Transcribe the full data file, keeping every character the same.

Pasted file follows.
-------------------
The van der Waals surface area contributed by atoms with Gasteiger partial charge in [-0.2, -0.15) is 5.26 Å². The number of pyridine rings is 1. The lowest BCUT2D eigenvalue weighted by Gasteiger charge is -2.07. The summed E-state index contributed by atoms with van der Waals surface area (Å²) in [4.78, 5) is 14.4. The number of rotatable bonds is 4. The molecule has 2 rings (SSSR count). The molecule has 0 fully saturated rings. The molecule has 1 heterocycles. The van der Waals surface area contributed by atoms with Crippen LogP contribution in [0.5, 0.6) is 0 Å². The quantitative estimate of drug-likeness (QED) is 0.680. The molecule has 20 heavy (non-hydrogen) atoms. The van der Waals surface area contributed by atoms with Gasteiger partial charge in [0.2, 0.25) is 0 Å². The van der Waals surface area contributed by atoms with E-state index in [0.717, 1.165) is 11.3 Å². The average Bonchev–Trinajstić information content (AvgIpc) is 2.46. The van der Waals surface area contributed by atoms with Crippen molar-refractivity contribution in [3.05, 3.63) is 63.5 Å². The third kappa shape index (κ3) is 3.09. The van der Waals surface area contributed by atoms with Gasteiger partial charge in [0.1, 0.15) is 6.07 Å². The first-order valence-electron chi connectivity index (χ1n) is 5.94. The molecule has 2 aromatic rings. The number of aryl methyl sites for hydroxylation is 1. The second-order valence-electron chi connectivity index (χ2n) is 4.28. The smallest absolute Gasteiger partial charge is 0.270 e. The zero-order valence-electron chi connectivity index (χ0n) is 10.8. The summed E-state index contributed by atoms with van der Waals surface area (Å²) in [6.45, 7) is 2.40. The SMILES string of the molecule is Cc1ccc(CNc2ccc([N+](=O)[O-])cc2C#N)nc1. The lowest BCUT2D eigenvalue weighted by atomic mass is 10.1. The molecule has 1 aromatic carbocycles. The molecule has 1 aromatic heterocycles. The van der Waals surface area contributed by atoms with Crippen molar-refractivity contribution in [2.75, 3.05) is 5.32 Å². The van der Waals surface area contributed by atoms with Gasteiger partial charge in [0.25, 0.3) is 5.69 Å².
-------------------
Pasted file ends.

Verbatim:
The van der Waals surface area contributed by atoms with Gasteiger partial charge in [-0.2, -0.15) is 5.26 Å². The number of pyridine rings is 1. The lowest BCUT2D eigenvalue weighted by Gasteiger charge is -2.07. The summed E-state index contributed by atoms with van der Waals surface area (Å²) in [4.78, 5) is 14.4. The number of rotatable bonds is 4. The molecule has 2 rings (SSSR count). The molecule has 0 fully saturated rings. The molecule has 1 heterocycles. The van der Waals surface area contributed by atoms with Crippen LogP contribution in [0.5, 0.6) is 0 Å². The quantitative estimate of drug-likeness (QED) is 0.680. The molecule has 20 heavy (non-hydrogen) atoms. The van der Waals surface area contributed by atoms with Gasteiger partial charge in [0.2, 0.25) is 0 Å². The van der Waals surface area contributed by atoms with E-state index in [0.717, 1.165) is 11.3 Å². The average Bonchev–Trinajstić information content (AvgIpc) is 2.46. The van der Waals surface area contributed by atoms with Crippen molar-refractivity contribution in [3.05, 3.63) is 63.5 Å². The third kappa shape index (κ3) is 3.09. The van der Waals surface area contributed by atoms with Gasteiger partial charge in [0.1, 0.15) is 6.07 Å². The first-order valence-electron chi connectivity index (χ1n) is 5.94. The molecule has 2 aromatic rings. The number of aryl methyl sites for hydroxylation is 1. The second-order valence-electron chi connectivity index (χ2n) is 4.28. The smallest absolute Gasteiger partial charge is 0.270 e. The zero-order valence-electron chi connectivity index (χ0n) is 10.8. The summed E-state index contributed by atoms with van der Waals surface area (Å²) in [6.45, 7) is 2.40. The SMILES string of the molecule is Cc1ccc(CNc2ccc([N+](=O)[O-])cc2C#N)nc1. The lowest BCUT2D eigenvalue weighted by atomic mass is 10.1. The molecule has 1 aromatic carbocycles. The molecule has 1 aromatic heterocycles. The van der Waals surface area contributed by atoms with Crippen molar-refractivity contribution in [2.75, 3.05) is 5.32 Å². The van der Waals surface area contributed by atoms with Gasteiger partial charge in [0.25, 0.3) is 5.69 Å².